Surgery is not your only option when it comes to ED!
Erectile dysfunction, or ED, is the inability to achieve and maintain an erection firm enough for sexual intercourse. Failure to achieve an erection less than 20% of the time is not unusual. ED can occur due to a variety of reasons, such as stress, drinking too much alcohol, relationship problems, and more. However, if it occurs at least 50% of the time, you should visit a urologist because you may need treatment.
The good news is that there are many treatments for erectile dysfunction, both invasive and noninvasive. Here, we’ll walk you through some effective noninvasive options for ED treatment your urologist may offer.
Nonsurgical Treatments for Erectile Dysfunction
Generally, the treatment for erectile dysfunction depends on the cause of the problem. The following are some of the popular noninvasive treatments currently used to treat erectile dysfunction.
ED can result from a variety of health conditions, such as diabetes, cardiovascular problems, etc. So, if a chronic health condition – let’s say, diabetes – is the cause of your ED, your doctor can help you keep the condition under control and best manage your overall health.
Your urologist may also recommend you:
- Eat healthy diet
- Not smoke
- Limit your intake of alcohol
- Limit drug use
- Manage your weight
- Manage sleep apnea, if present
- Create a healthy sleep routine
- Exercise regularly
The first-line therapy for the treatment of erectile dysfunction includes a line of oral medications known as phosphodiesterase type 5 (PDE5)inhibitors. These include sildenafil (e.g., Viagra), vardenafil (e.g., Levitra, Staxyn), and tadalafil (e.g., Cialis). PDE5 inhibitors work by increasing blood flow to the penis and thereby helping to achieve and maintain an erection.
If you’re already taking drugs containing nitrates, such as nitroglycerine (common among men with cardiovascular disease), it’s recommended you not take PDE5 inhibitors because the combination of both drugs can cause dangerously low blood pressure, which can lead to dizziness and fainting, and can be life-threatening.
Your urologist may also recommend an intraurethral suppository. This is a tiny pill with alprostadil (e.g., Muse) that is placed inside the penile urethra. The suppository begins to work within 10 minutes, and the effects last between 30 and 60 minutes. A special applicator is needed to insert the suppository into the urethra. While this method is not technically “noninvasive,” it’s one of the more common nonsurgical, conservative treatment methods for ED.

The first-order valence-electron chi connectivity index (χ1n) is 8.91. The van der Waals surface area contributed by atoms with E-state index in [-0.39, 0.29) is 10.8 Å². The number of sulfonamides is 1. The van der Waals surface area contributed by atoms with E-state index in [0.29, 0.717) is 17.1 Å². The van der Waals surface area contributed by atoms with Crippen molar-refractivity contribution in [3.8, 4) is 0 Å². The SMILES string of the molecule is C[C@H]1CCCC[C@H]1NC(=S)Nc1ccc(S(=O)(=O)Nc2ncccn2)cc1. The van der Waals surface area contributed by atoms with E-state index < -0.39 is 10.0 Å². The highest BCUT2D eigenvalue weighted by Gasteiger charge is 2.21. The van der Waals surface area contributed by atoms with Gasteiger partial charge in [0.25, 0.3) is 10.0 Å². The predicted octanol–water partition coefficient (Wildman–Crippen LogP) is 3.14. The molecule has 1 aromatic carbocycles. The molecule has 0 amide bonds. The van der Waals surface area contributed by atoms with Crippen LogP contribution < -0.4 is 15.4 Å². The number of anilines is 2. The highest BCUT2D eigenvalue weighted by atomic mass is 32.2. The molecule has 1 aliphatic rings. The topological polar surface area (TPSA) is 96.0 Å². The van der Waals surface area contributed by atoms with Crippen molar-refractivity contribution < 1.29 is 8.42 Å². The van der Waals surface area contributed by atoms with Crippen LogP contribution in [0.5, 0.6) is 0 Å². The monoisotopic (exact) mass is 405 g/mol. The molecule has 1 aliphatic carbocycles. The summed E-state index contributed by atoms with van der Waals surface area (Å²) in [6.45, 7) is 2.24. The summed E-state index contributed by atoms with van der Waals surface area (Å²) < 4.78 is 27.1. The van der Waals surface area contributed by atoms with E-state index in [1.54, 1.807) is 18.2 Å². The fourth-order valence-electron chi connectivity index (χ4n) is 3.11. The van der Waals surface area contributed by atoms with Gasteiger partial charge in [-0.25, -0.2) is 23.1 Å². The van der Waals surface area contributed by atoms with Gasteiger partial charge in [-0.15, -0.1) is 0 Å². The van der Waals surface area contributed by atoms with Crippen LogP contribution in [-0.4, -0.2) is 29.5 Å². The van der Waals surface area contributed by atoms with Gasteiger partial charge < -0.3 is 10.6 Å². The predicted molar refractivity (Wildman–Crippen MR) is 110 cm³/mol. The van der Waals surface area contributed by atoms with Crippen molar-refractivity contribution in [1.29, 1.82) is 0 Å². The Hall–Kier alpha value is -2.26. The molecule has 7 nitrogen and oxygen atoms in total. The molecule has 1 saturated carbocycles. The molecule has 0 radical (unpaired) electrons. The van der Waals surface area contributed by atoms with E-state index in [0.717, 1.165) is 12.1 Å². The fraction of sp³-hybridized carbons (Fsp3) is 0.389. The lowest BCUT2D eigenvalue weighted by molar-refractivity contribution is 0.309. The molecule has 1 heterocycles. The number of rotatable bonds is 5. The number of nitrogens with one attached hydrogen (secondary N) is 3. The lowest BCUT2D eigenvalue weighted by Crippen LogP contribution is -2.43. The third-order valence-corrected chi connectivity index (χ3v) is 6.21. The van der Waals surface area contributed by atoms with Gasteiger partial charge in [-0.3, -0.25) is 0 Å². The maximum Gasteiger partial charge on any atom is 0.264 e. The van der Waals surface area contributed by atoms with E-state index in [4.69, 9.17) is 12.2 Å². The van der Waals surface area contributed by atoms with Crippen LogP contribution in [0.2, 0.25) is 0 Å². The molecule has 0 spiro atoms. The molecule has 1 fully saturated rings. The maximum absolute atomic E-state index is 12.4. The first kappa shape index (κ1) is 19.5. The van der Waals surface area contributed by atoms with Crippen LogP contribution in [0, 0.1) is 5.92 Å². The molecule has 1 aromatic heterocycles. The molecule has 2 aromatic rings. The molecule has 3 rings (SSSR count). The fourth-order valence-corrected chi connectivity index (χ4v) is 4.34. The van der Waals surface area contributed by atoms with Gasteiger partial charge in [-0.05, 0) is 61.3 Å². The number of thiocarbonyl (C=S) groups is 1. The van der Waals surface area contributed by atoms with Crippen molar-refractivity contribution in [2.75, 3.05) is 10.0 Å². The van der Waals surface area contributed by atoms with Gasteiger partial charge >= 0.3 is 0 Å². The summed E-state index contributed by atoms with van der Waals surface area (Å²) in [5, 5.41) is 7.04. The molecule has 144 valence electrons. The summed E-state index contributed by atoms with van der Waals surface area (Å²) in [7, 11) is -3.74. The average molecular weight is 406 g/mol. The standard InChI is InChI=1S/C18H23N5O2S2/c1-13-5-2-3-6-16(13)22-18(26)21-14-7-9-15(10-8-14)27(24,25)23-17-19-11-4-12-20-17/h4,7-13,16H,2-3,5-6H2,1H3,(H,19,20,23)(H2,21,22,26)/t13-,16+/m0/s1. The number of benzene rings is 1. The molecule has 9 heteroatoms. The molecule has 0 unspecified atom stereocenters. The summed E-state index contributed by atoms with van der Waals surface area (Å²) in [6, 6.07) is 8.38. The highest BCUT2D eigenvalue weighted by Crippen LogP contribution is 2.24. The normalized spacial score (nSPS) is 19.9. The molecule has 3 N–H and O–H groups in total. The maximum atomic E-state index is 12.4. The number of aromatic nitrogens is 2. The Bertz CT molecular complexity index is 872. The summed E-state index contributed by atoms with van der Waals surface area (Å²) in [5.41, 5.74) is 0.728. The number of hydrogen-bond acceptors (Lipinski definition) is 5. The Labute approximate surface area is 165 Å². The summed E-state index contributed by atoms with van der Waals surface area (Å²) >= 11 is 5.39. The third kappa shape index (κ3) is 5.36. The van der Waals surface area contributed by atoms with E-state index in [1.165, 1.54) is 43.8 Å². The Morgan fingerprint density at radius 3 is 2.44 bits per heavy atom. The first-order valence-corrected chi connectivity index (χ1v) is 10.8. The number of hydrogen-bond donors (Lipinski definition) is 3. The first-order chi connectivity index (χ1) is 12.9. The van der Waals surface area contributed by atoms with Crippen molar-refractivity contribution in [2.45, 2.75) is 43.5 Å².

In some men, low testosterone levels can complicate erectile dysfunction. In such cases, testosterone replacement therapy is recommended as the first step to treat ED. Hormone therapy may also be used in combination with other therapies.
When medications aren’t effective or appropriate, urologists recommend penis pumps, also known as external vacuum erection devices. A vacuum erection device is a hollow tube with a battery-powered or manual (hand-powered) pump. The tube is placed over the penis and then the pump is used to suck out the air inside the tube which creates a vacuum inside the tube. The vacuum pulls the blood into your penis – and an erection is achieved.
Once the erection is achieved, a tension ring is slipped around the base of the penis in order to hold the blood in the penis and keep it firm for sexual activity.
Your urologist can recommend a pump model best suited to your needs.
ED Treatment in Phoenix, AZ
If you often have difficulty achieving and maintaining an erection and are seeking a lasting solution, visit urologist Dr. Desi Avila Jr. at Ironwood Urology. Our men’s health expert will carefully review your condition, medical history, and other factors that may be contributing to your ED. He may also order some tests, such as a penile Doppler study to evaluate blood flow, before developing a treatment plan just for you.